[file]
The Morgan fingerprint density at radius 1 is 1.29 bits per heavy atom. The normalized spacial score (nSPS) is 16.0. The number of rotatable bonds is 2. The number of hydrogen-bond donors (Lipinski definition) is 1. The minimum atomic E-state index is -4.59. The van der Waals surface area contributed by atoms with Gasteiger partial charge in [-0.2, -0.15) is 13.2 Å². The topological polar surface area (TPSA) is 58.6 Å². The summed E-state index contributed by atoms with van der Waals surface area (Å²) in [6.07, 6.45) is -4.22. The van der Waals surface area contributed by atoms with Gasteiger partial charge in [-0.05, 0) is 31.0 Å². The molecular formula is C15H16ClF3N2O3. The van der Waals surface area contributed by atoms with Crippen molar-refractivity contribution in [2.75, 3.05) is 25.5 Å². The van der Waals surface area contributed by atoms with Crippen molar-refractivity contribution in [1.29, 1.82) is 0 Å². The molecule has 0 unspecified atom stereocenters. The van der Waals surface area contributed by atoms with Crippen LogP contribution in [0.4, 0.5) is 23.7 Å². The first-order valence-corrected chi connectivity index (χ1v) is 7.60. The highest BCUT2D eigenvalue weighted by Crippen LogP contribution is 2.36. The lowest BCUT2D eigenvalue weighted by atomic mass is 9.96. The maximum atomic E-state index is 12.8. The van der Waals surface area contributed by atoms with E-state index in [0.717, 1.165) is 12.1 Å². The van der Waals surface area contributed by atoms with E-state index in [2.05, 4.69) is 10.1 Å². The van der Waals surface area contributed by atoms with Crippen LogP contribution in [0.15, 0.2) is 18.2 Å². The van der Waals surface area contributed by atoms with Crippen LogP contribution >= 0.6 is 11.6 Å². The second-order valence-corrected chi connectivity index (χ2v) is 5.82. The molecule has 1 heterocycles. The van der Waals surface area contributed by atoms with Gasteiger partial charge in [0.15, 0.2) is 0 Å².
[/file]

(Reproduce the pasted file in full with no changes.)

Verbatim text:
The Morgan fingerprint density at radius 1 is 1.29 bits per heavy atom. The normalized spacial score (nSPS) is 16.0. The number of rotatable bonds is 2. The number of hydrogen-bond donors (Lipinski definition) is 1. The minimum atomic E-state index is -4.59. The van der Waals surface area contributed by atoms with Gasteiger partial charge in [-0.2, -0.15) is 13.2 Å². The topological polar surface area (TPSA) is 58.6 Å². The summed E-state index contributed by atoms with van der Waals surface area (Å²) in [6.07, 6.45) is -4.22. The van der Waals surface area contributed by atoms with Gasteiger partial charge in [-0.05, 0) is 31.0 Å². The molecular formula is C15H16ClF3N2O3. The van der Waals surface area contributed by atoms with Crippen molar-refractivity contribution in [2.75, 3.05) is 25.5 Å². The van der Waals surface area contributed by atoms with Crippen molar-refractivity contribution in [1.29, 1.82) is 0 Å². The molecule has 0 unspecified atom stereocenters. The van der Waals surface area contributed by atoms with Crippen LogP contribution in [0.4, 0.5) is 23.7 Å². The first-order valence-corrected chi connectivity index (χ1v) is 7.60. The highest BCUT2D eigenvalue weighted by Crippen LogP contribution is 2.36. The lowest BCUT2D eigenvalue weighted by atomic mass is 9.96. The maximum atomic E-state index is 12.8. The van der Waals surface area contributed by atoms with E-state index in [0.717, 1.165) is 12.1 Å². The van der Waals surface area contributed by atoms with E-state index in [2.05, 4.69) is 10.1 Å². The van der Waals surface area contributed by atoms with Crippen LogP contribution in [0.15, 0.2) is 18.2 Å². The van der Waals surface area contributed by atoms with Crippen LogP contribution >= 0.6 is 11.6 Å². The second-order valence-corrected chi connectivity index (χ2v) is 5.82. The molecule has 1 heterocycles. The van der Waals surface area contributed by atoms with Gasteiger partial charge in [0.15, 0.2) is 0 Å².